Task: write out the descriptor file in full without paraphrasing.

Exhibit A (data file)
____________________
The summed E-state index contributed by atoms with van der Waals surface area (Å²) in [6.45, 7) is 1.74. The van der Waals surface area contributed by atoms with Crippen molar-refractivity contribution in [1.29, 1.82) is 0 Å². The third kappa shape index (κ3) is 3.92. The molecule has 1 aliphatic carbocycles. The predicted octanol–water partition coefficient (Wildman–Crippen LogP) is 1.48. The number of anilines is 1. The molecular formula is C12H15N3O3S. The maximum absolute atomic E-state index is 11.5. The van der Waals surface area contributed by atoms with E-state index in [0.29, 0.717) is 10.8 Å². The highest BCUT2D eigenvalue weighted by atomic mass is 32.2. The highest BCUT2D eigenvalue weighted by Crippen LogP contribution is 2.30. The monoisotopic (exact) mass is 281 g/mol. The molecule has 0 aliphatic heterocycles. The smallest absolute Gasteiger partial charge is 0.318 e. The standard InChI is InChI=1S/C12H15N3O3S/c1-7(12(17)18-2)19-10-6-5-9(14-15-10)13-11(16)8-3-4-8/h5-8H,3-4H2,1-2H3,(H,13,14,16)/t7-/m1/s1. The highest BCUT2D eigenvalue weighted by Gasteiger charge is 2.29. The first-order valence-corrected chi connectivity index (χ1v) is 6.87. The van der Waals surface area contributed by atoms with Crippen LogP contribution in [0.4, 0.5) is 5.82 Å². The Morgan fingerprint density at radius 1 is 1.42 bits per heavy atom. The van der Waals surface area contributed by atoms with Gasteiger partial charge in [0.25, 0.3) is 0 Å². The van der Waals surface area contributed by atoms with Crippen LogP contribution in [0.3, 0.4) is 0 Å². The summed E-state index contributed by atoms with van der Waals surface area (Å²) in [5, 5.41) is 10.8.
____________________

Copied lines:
The summed E-state index contributed by atoms with van der Waals surface area (Å²) in [6.45, 7) is 1.74. The van der Waals surface area contributed by atoms with Crippen molar-refractivity contribution in [1.29, 1.82) is 0 Å². The third kappa shape index (κ3) is 3.92. The molecule has 1 aliphatic carbocycles. The predicted octanol–water partition coefficient (Wildman–Crippen LogP) is 1.48. The number of anilines is 1. The molecular formula is C12H15N3O3S. The maximum absolute atomic E-state index is 11.5. The van der Waals surface area contributed by atoms with E-state index in [0.29, 0.717) is 10.8 Å². The highest BCUT2D eigenvalue weighted by atomic mass is 32.2. The highest BCUT2D eigenvalue weighted by Crippen LogP contribution is 2.30. The monoisotopic (exact) mass is 281 g/mol. The molecule has 0 aliphatic heterocycles. The smallest absolute Gasteiger partial charge is 0.318 e. The standard InChI is InChI=1S/C12H15N3O3S/c1-7(12(17)18-2)19-10-6-5-9(14-15-10)13-11(16)8-3-4-8/h5-8H,3-4H2,1-2H3,(H,13,14,16)/t7-/m1/s1. The highest BCUT2D eigenvalue weighted by Gasteiger charge is 2.29. The first-order valence-corrected chi connectivity index (χ1v) is 6.87. The van der Waals surface area contributed by atoms with Crippen LogP contribution in [0.4, 0.5) is 5.82 Å². The Morgan fingerprint density at radius 1 is 1.42 bits per heavy atom. The van der Waals surface area contributed by atoms with Gasteiger partial charge in [0.25, 0.3) is 0 Å². The van der Waals surface area contributed by atoms with Crippen LogP contribution in [0.3, 0.4) is 0 Å². The summed E-state index contributed by atoms with van der Waals surface area (Å²) in [5, 5.41) is 10.8.